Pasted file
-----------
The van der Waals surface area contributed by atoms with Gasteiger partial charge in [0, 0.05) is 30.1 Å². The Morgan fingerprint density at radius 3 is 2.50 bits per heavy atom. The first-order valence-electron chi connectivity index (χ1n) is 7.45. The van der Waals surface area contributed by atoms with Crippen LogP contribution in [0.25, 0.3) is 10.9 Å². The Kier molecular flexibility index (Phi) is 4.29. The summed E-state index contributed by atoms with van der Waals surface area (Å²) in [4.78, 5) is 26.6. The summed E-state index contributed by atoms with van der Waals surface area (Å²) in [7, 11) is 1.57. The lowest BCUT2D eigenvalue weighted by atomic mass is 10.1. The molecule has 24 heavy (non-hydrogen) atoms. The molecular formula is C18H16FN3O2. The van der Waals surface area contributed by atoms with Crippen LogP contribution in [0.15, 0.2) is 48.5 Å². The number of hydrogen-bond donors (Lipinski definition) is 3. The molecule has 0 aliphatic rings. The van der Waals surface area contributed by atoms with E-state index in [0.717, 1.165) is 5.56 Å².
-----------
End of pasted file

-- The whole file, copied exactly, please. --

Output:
The van der Waals surface area contributed by atoms with Gasteiger partial charge in [0, 0.05) is 30.1 Å². The Morgan fingerprint density at radius 3 is 2.50 bits per heavy atom. The first-order valence-electron chi connectivity index (χ1n) is 7.45. The van der Waals surface area contributed by atoms with Crippen LogP contribution in [0.25, 0.3) is 10.9 Å². The Kier molecular flexibility index (Phi) is 4.29. The summed E-state index contributed by atoms with van der Waals surface area (Å²) in [4.78, 5) is 26.6. The summed E-state index contributed by atoms with van der Waals surface area (Å²) in [7, 11) is 1.57. The lowest BCUT2D eigenvalue weighted by atomic mass is 10.1. The molecule has 24 heavy (non-hydrogen) atoms. The molecular formula is C18H16FN3O2. The van der Waals surface area contributed by atoms with Crippen LogP contribution in [0.15, 0.2) is 48.5 Å². The number of hydrogen-bond donors (Lipinski definition) is 3. The molecule has 0 aliphatic rings. The van der Waals surface area contributed by atoms with E-state index in [0.717, 1.165) is 5.56 Å².